Dr. Gates: William and Mary's historic legacy of American leaders and graduates who enter public service, beginning with several of the founding fathers, is in the DNA of the College. The environment of the College itself, its location in Williamsburg, my professors, and the College experience itself all contributed to my decision to enter public service.

Copyright W&M

app2us: What ideas would you like to bring to William and Mary from your past experience as President of Texas A&M University?
Dr. Gates: My role as Chancellor is purely a ceremonial one. At the same time, as the first Chancellor also to have led a major university, I will always be willing to be helpful to the President, Rector and Board of Visitors however I can and at their request.

app2us: As a cold warrior in 1970s, you decided to pursue a PhD on the topic of Soviet Sinology. what topic would you chose if you were to start your PhD in History in 2012?
Dr. Gates: I think the relationship between Russia and China -- one a geographic giant, the other a demographic giant -- remains fascinating. Studying how they deal with each other, and with the rest of the world in the 21st century, would remain of great interest to me.

app2us: US spends more on defense than other top 10 countries put together. In continuation of your efforts, in January 2012, President Obama announced $487 billion in cuts in the defense budget over the next decade. Do you believe in the long run US may have to further cut defense spending if it needs to a global leader in peaceful activities like education, science and space exploration?
Dr. Gates: Over the past century, five times the United States has severely reduced its spending on the military and other instruments of national security -- after World Wars I and II, Korea, Vietnam, and at the end of the Cold War. Each time, we have had to rectify that mistake at great cost in blood and treasure. The U.S. spends more than others because we have global interests, and one of those interests is protecting the global commons -- from freedom of navigation to space, cyberspace, and other realms. We can manage the cuts over the next ten years that already have been mandated; going beyond that, in my view, would truly endanger national security.

app2us: You are the only entry level CIA employee to rise to the position of the director. Among the declassified events, can you share with our readers your most interesting experience as a CIA officer or director?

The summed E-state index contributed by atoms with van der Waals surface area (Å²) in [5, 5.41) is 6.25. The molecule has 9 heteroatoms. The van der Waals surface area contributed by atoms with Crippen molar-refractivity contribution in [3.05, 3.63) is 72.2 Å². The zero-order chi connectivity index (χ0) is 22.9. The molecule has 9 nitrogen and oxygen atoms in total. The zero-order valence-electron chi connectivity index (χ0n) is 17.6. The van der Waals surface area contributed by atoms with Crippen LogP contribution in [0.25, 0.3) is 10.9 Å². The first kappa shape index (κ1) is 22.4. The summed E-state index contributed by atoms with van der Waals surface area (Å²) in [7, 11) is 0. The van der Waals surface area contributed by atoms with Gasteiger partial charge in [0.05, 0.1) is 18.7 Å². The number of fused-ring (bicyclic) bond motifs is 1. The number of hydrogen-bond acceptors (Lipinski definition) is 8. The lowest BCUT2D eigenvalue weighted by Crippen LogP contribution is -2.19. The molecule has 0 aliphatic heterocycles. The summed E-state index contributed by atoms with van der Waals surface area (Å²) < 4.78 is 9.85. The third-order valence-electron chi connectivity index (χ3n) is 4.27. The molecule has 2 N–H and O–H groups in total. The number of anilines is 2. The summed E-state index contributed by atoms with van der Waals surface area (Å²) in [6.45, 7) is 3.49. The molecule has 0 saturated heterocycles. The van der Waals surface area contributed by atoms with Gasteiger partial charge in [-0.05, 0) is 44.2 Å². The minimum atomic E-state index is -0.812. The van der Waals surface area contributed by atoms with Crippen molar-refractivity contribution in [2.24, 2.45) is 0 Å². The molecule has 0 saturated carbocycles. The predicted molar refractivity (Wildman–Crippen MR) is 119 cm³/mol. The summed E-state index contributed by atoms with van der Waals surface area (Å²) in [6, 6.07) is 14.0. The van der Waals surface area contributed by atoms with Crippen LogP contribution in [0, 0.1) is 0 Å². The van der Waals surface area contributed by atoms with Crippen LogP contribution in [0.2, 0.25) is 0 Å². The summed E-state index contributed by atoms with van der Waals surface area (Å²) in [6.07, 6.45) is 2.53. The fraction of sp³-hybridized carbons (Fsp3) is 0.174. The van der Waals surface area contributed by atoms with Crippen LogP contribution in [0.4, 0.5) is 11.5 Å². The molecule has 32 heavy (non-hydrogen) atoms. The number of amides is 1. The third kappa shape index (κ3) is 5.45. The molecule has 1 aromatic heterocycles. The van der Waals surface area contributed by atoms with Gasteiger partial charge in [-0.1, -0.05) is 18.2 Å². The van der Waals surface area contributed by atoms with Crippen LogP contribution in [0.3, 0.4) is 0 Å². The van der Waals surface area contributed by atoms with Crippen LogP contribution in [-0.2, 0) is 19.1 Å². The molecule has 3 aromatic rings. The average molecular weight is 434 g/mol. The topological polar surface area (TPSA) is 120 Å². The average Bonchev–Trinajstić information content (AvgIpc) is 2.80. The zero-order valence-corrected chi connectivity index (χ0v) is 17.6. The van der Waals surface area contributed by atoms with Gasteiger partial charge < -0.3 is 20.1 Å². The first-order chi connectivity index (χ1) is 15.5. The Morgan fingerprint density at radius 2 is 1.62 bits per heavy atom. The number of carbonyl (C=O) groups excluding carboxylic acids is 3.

Dr. Gates: As a long time Cold Warrior, the most interesting and challenging experience was becoming Director of Central Intelligence as the Soviet Union was collapsing and leading the effort to re-direct CIA's and the Intelligence Community's focus to myriad post-Soviet targets and problems.

Official White House Photo by Peter Souza, Copyright 2011, The White House

app2us: In your biography "From the Shadows: The Ultimate Insider's Story of Five Presidents and How They Won the Cold War" you have mentioned that the victory of cold war as a joyless victory. How would you describe your feelings at the end of Iraq war?
Dr. Gates: The same.

app2us: Promoting diversity and faculty enrolment were among your key focus at Texas A&M, why is diversity very important at US universities?
Dr. Gates: A significant part of a quality university experience for a student is being exposed to people from far different backgrounds and with very different life experiences. Surrounding yourself with people who look, think and believe just as you do not only is a lost opportunity to grow intellectually and culturally, it is very poor preparation for living and working in the real world. It is also important that universities -- and especially public universities -- welcome and serve all Americans.

app2us: What value do the international students bring to US universities?
Dr. Gates: International students, with their different backgrounds and cultures, contribute greatly to the richness of the educational experience for all students in our universities. But international students themselves benefit from attending the finest universities in the world -- which are here in the United States -- and get to observe first-hand on and off campus the workings of what is now the world's oldest democracy. Warts and all. They return home not only with a high quality education but, in each person's own way, also return as a missionary for freedom.

app2us: Mr. Secretary, Thank you very much for your time.
Dr. Gates: Thank you.

We thank Mr. Michael Fox of The College of William and Mary for his kind help with the coordination of this interview.